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Medicine (Baltimore). 2004 Mar;83(2):85-95.

Sarcoidosis or Sjögren syndrome? Clues to defining mimicry or coexistence in 59 cases.

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1
Department of Autoimmune Diseases, Institut d' Investigacions Biomèdiques August Pi i Sunyer (IDIBAPS), University of Barcelona, Hospital Clínic, Barcelona, Spain. mramos@clinic.ub.es

Abstract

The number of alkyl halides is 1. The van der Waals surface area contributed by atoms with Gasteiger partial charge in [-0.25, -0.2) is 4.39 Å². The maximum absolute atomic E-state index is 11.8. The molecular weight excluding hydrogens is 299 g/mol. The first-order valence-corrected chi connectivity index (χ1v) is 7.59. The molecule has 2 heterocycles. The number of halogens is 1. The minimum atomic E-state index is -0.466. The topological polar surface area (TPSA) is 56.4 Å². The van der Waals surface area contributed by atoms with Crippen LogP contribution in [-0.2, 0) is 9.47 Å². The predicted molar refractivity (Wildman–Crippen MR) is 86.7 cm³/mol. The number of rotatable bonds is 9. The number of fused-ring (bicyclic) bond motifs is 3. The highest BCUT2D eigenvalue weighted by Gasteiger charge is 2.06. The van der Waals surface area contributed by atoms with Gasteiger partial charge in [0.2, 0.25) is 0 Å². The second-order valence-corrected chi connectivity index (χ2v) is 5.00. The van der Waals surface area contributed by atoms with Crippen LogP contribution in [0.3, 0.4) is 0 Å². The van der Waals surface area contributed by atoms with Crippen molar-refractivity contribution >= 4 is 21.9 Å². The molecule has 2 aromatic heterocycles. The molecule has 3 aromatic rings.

We present 5 new cases of coexisting sarcoidosis and Sjögren syndrome (SS) and review the literature for additional cases in order to analyze the clinical, immunologic, and histologic characteristics that may help physicians differentiate the mimicry of SS by sarcoidosis from a true coexistence of both autoimmune diseases. We considered the coexistence of sarcoidosis with SS to be when patients presented specific histologic patterns of both diseases, simultaneously or at different times.Fifty-nine patients were included in the analysis (54 identified in the literature search plus our 5 unpublished cases): 49 (83%) patients were female and 10 (17%) were male, with a mean age at diagnosis of 50 years. According to the histopathologic examination of the exocrine glands performed in 53 cases, we defined coexistence of sarcoidosis and SS in 28 cases, while in the remaining 25 patients, sarcoidosis mimicked SS. Clues to identifying when sarcoidosis coexists with SS were a higher prevalence of systemic manifestations (arthritis and uveitis) and positive immunologic parameters (antinuclear antibodies, rheumatoid factor, and anti-Ro/SS-A), as well as the existence of a focal sialadenitis (Chisholm-Mason score grades III-IV, with a CD4+ lymphocytic infiltration) in the salivary gland biopsy. In patients first diagnosed with primary SS, the appearance of some clinical features such as hilar adenopathies, uveitis, or hypercalcemia leads to the diagnosis of coexisting sarcoidosis. A careful application of the new American-European consensus criteria had a sensitivity of 93% and a specificity of 92% in identifying when SS coexists with sarcoidosis.In conclusion, the association of sarcoidosis with SS leads to a true coexistence of both diseases in more than half the patients described in the literature, while in the remaining patients, sarcoidosis mimics SS. In light of these results, sarcoidosis should not be considered as an exclusion criterion for the diagnosis of SS, and in patients with a suspected overlap of the two diseases, application of the new American-European consensus criteria for diagnosis of SS should be mandatory.

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